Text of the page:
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Analysis of the distribution of time that patients spend in emergency departments

BMJ 2005; 330 doi: https://doi.org/10.1136/bmj.38440.588449.AE (Published 19 May 2005) Cite this as: BMJ 2005;330:1188
  1. Thomas E Locker (t.locker@sheffield.ac.uk), research fellow in emergency medicine1,
  2. Suzanne M Mason, clinical senior lecturer in emergency medicine1
  1. 1Medical Care Research Unit, School of Health and Related Research, University of Sheffield, Sheffield S1 4DA
  1. Correspondence to: T Locker
  • Accepted 22 March 2005

Introduction

The NHS Plan stated: “By 2004 no one should be waiting more than four hours in Accident and Emergency from arrival to admission, transfer or discharge.”1 This target was changed to allow for certain clinical exceptions, and since January 2005, 98% of patients must spend less than four hours there.2 We analysed the distribution of time spent by patients in emergency departments in England.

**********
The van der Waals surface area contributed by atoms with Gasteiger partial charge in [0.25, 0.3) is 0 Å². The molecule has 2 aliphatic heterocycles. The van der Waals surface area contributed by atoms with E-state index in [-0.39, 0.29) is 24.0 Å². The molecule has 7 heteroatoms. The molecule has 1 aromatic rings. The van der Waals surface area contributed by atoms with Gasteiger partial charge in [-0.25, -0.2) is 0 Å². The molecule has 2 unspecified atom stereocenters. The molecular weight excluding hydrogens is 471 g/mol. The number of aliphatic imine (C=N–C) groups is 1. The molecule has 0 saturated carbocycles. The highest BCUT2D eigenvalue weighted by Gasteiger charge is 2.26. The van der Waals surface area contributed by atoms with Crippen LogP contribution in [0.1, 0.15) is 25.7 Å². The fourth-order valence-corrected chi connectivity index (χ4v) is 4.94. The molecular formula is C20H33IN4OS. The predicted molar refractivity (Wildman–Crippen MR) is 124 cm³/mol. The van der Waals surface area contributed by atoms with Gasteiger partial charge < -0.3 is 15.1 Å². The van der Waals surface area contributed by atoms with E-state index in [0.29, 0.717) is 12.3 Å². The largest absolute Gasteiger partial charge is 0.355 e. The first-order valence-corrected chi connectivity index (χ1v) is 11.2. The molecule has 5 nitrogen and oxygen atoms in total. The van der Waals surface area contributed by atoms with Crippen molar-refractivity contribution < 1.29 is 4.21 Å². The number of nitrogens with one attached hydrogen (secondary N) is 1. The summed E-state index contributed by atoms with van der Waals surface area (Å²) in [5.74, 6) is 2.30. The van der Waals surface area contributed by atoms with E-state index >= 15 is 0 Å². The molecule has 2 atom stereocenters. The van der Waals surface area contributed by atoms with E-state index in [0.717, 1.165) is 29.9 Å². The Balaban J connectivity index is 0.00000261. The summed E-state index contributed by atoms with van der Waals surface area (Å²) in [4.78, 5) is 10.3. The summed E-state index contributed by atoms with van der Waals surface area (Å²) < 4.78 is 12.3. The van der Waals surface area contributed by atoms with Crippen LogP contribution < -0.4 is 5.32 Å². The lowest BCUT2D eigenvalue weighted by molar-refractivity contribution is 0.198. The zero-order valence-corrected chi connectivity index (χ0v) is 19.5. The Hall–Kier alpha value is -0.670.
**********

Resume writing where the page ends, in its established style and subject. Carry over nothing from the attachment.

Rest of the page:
Participants, methods, and results

We invited major emergency departments (those providing 24 hour cover and most core services) in England to submit data for each new patient attending during April 2004. We determined the distribution of total time in each department for patients who were admitted to hospital and for those discharged from the department. To assess the generalisability of these findings, we used performance data from the Department of Health to compare trusts in which at least one department had submitted data or in which no department had.3

We received data from 83 …

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